"detailed day-to-day management of the operation. Its
role is to do the due diligence to confirm that we have met
the performance criteria established by the owner."
Earth Tech bears responsibility for most plant operational
costs over the duration of the contract. That, Mr. Berzins
notes, creates a powerful incentive for his firm to select
the right equipment and design.
Spring Completion in Jasper
Up the Icefields Parkway in Jasper, Earth Tech last
May assumed operation of a far more basic wastewater treatment
facility, consisting of four aerated ponds. It will soon be
With Maple-Reinders, also the contractor at Banff, Earth
Tech is designing and building Jasper's new biological nutrient
removal process. Run under a 10-year contract, the $10-million
plant, when finished this spring, will have a 7.5-million
Planning for that plant began on Park's Canada's watch, then
received a green light once Jasper attained municipal status
in June 2001. Jonathan Huggett, P.Eng., a P3 expert from Surrey,
B.C., helped structure the proposal. Veteran Jasper engineer
John Ogilvy, P.Eng., also provided valuable input and is serving
as the town's on-site engineering representative.
In Jasper, as it does in Banff, Earth Tech receives a fixed
operating fee. Innovative combined treatment units have lowered
costs by reducing concrete and steel requirements.
Unlike Banff's linear system, Jasper will use a combined
bioreactor and secondary clarifier. "By combining them
in concentric tanks," says Mr. Berzins, "we were
able to achieve much of the cost savings."
Under the current approach, the municipality has saved more
than 25 per cent from the costs in an earlier design/build
proposal submitted to Parks Canada, says Keith Shepherd, Jasper's
acting environmental services director.
Risk Premiums Eliminated
Further savings accrue from design, construction and operation
occurring within one package. Among these savings, Mr. Berzins
notes, are those that stem from the elimination of "risk
premiums" factored into traditional delivery methods.
Individual designers, builders and owner/operators use risk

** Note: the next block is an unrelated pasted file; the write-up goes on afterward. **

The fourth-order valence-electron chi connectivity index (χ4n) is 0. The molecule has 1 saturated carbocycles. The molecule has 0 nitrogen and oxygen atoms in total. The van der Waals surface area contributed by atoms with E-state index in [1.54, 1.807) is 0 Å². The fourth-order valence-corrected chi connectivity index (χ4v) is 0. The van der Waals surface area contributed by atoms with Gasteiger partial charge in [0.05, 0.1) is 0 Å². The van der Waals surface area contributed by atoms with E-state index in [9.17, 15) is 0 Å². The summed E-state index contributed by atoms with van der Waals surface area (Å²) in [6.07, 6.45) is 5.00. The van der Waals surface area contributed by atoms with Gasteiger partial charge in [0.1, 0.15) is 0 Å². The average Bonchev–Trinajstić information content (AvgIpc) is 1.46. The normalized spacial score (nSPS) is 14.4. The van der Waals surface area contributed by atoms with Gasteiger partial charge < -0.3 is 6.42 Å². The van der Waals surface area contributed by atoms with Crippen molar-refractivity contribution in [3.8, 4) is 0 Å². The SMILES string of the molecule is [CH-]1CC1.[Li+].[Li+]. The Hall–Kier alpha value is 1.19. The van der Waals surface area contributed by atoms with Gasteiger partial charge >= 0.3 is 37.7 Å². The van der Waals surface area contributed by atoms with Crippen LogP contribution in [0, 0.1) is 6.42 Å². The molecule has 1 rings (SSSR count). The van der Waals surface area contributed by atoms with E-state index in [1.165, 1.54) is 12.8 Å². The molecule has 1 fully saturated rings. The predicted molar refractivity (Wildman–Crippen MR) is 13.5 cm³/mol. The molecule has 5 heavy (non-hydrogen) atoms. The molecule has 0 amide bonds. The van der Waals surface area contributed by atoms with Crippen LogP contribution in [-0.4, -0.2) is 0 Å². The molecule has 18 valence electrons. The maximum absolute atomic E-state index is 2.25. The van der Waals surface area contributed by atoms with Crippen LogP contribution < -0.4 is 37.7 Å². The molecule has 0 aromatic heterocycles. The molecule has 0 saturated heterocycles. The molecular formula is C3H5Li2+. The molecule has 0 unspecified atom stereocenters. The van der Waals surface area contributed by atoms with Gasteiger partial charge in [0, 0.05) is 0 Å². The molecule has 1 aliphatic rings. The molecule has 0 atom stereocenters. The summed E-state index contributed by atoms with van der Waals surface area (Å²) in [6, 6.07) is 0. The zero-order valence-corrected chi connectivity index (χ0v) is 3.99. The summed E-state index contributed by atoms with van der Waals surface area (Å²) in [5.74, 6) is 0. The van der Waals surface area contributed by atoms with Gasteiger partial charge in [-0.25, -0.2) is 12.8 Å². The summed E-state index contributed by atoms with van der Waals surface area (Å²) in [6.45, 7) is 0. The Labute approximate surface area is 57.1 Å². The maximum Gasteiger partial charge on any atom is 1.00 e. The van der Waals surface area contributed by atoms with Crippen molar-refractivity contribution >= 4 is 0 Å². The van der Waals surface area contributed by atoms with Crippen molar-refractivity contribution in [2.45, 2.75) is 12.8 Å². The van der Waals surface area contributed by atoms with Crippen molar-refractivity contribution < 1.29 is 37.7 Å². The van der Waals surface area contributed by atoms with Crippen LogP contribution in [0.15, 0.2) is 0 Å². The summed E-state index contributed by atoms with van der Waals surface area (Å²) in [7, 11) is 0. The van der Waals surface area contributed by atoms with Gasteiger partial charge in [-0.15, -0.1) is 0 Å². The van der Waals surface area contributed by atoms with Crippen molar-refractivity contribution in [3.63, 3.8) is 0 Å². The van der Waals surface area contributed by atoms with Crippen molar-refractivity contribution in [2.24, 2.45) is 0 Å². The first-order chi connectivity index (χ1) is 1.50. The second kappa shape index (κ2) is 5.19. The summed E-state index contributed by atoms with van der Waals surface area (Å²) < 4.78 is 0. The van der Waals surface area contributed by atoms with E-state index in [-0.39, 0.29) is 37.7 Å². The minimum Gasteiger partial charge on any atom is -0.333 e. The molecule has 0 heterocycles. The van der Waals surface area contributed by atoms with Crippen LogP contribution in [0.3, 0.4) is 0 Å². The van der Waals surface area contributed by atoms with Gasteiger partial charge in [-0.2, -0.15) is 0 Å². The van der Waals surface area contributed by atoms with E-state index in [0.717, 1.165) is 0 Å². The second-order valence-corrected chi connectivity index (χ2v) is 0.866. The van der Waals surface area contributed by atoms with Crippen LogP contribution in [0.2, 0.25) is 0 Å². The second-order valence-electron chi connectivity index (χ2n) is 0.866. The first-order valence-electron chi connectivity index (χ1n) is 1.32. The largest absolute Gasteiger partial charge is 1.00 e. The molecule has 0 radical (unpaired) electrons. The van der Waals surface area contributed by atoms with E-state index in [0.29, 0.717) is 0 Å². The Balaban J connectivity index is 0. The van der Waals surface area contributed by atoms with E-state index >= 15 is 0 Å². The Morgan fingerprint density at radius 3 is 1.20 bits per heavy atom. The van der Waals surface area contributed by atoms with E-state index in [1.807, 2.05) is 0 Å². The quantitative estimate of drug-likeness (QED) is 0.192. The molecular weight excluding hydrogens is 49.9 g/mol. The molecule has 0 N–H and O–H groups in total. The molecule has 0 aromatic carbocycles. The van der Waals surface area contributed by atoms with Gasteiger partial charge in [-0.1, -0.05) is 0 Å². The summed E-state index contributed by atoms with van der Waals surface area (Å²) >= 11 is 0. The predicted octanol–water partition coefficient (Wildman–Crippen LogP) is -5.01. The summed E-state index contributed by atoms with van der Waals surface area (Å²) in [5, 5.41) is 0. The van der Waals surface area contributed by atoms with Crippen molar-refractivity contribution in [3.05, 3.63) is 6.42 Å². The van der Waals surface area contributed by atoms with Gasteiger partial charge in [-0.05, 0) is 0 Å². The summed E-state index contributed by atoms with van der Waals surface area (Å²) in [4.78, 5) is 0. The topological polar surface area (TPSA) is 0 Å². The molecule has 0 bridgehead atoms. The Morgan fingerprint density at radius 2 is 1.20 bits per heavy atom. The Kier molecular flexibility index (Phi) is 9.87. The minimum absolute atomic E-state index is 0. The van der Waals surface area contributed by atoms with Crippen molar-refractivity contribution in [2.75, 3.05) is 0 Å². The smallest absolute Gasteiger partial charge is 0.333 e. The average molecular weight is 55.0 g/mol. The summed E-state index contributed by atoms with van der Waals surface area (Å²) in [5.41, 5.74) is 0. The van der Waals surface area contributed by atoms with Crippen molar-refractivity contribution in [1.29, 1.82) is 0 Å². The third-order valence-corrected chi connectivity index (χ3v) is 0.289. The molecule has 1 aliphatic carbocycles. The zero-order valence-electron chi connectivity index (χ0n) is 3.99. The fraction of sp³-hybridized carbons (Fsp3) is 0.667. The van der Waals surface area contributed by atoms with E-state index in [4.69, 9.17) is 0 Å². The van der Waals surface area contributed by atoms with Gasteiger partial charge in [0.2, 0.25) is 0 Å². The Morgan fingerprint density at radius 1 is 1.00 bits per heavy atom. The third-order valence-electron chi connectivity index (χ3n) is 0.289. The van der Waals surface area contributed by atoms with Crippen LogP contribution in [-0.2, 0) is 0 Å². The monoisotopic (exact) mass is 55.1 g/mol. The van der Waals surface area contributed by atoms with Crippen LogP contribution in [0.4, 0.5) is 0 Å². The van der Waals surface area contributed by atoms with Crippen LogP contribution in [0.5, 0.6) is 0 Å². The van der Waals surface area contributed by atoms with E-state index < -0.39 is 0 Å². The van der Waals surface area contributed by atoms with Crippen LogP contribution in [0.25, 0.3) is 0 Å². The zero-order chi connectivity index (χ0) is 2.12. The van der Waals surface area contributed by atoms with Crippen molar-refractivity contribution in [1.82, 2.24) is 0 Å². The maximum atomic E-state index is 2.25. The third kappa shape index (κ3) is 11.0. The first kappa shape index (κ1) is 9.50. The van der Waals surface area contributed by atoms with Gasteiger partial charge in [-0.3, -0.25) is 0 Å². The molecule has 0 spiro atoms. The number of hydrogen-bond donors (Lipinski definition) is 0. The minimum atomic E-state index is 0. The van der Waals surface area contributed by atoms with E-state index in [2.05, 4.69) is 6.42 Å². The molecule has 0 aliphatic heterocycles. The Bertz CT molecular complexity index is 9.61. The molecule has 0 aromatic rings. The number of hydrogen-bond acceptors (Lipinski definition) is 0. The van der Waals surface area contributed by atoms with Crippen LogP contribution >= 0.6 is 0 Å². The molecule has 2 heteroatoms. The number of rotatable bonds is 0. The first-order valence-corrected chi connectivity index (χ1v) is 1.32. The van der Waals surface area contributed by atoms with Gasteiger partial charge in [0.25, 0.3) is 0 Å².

premiums to safeguard against less-than-optimal choices made
by others in the project delivery chain.
With designer and operator rolled into one, there's added
incentive to optimize operations and minimize long-term costs.
Even when Earth Tech takes over an existing operation, new
eyes, backed by wide experience, promise economies and improvements.
Certainly Jasper and Banff benefit from Earth Tech's experience
gained through its 180 varied North American P3 ventures.
For example, since August 2001, Earth Tech has operated the
City of Edmonton's composter, and in late October began talks
with the City of Calgary to operate the composter there as
If necessary, Earth Tech will take P3 a step further and
arrange financing. For instance, under a 20-year contract
it will design, build, operate - and finance - a $17-million
US, 9.5-million litre-per-day, reverse-osmosis plant to treat
a quarter of Beverly Hills' water. Earth Tech will be paid
per acre-foot of water supplied. The contract also includes
a clause to lease the city a 30,000-square-foot building to
house the California community's water administration.
Drawing on Expertise
Unlike municipalities with a single plant or limited resources,
Earth Tech, with some 9,000 employees worldwide, can readily
tap into technology, innovation and expertise. That helps
the plant operations personnel and municipal officials.
Events in Walkerton, Ont., and elsewhere have heightened
the importance of officials doing their homework and carrying
out due diligence. Officials still must establish expected
standards for facilities, but P3 relieves administrators of
much of the second-guessing about whether they're spending
enough on maintenance, upgrading and staff training.
However, Steven Gasser is adamant that P3 projects do not
let him or the municipality off the hook. With just one staff
engineer in Banff, an alliance with Earth Tech "brings
a depth of engineering expertise that a municipality like
ours just doesn't have."